Billy Hazelnuts & The Crazy Bird (Fantagraphics): Your new Tony Millionaire HC!

The Alien Artzine #14 @ Poopsheet Foundation

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6.16.10 Reviews (Part 1)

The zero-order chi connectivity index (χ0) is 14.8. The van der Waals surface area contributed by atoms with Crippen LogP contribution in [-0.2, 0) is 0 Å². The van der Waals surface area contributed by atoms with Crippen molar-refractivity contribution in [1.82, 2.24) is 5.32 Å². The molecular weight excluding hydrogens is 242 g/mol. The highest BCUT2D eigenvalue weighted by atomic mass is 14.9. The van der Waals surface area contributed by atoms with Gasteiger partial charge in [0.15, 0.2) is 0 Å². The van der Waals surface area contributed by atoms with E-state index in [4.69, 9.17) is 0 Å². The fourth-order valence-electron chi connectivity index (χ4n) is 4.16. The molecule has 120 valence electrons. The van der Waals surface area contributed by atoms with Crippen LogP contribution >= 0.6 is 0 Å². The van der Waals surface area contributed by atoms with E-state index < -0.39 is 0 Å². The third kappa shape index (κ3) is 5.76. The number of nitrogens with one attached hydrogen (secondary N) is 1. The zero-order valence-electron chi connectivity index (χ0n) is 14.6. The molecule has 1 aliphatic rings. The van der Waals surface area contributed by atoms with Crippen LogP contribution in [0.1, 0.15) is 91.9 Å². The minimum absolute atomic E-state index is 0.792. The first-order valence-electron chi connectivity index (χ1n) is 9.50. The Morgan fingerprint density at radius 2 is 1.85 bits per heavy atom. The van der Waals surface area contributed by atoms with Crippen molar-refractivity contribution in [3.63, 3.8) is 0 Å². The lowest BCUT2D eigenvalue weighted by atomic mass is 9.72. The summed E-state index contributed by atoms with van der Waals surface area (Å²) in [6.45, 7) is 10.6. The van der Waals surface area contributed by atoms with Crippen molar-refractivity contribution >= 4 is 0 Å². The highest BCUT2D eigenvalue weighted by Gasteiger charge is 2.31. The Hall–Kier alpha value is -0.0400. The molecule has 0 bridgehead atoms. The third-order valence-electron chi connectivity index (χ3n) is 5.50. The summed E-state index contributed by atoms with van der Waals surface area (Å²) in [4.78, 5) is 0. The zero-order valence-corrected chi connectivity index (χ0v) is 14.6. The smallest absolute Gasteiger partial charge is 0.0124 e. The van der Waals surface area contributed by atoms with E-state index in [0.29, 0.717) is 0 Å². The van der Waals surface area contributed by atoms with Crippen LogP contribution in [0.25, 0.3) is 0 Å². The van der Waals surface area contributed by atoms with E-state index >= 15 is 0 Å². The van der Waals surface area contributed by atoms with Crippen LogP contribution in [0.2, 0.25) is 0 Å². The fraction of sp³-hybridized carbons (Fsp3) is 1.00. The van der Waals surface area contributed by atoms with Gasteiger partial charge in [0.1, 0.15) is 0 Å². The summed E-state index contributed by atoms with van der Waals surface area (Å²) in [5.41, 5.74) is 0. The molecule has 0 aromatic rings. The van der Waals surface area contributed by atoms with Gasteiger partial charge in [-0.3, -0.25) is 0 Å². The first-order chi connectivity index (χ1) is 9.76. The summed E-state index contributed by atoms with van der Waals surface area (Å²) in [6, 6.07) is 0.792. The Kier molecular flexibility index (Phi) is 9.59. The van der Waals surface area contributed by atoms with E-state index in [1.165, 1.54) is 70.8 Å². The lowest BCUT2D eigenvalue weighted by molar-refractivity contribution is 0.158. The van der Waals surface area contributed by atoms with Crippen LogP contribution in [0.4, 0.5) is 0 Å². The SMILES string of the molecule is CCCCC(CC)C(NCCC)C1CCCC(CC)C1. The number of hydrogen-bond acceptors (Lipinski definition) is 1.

DV8: Gods & Monsters #3 (DC/Wildstorm): I should probably be taking a couple more hours to collect my thoughts before posting this review, but I couldn’t contain my excitement over what I just witnessed. Starting with Rebekah Isaacs’ contribution, I love the way the diversity of the settings she depicts are perfectly capable of keeping pace with an aggressive writer. She has quickly become a favorite with just a couple of issues of this title, capable of delivering bold graceful lines like long-time Brian Wood collaborator Becky Cloonan, or lines as intricate as someone like Frank Quitely (look at The Carrier!). The vibrant colors of Carrie Strachan are part of the equation here as well, but the real hook for me is the writing. Wood sort of lulls us in with Powerhaus in a secluded hut adorned by scantily clad women, inhaling some substance. Of course, he also continues the engaging interrogation/debrief sequence with Gem, which is a smart exchange devoid of any overt exposition. And, he also proves that he’s still capable of turning a clever phrase which grabs you by the brain and demands attention, throwaway gems like “And let me tell you something, Ms. poly-cotton tech-wick track jacket, Ms. iPod, Ms. lab-vat-rat genactive future girl…” But the real meat on the bone is the basic examination of what it means to have powers. How that would affect a wide range of human psyches, and what the perceptions from those people and the rest of the world would be. He’s proving that, in actuality, “superpowers” would be far more problematic than superheroic, and that the perception of the masses would be that the figures were, well… “gods and monsters.” It’s this deconstruction, this examination of functionality and feasibility that everyone should be noticing. While it’s filled with smart observations, like magic, science, and religion lying on a continuum of understood technology, and while one could argue this is merely an extension of his fascination with the concept of character identity, the main focus is this tinkering with the genre, and it’s understated and surprising. To the casual observer, DV8 is masquerading as some passive reinterpretation of a 1990’s Image Comics property, a disposable adventure about some team mysteriously marooned on some planet, but to those of us in-the-know and wary of such dismissive parsing of our generation's rock star writer, it’s this very in-your-face post-modern superhero analysis. It calls to mind works like B. Clay Moore and Jeremy Haun’s Battle Hymn and Warren Ellis’ recent No Hero. Who would have ever thought that such a strong indy creator, the same guy who delivered Channel Zero, Supermarket, Demo, and Local… the same Vertigo powerhouse responsible for DMZ and Northlanders, would also quietly bring us this examination of heroes after the figurative (and literal) fall, an analysis of the flawed paradigm that superheroes seem destined to occupy. At the risk of sounding hyperbolic, this is Brian Wood’s Watchmen. Grade A+.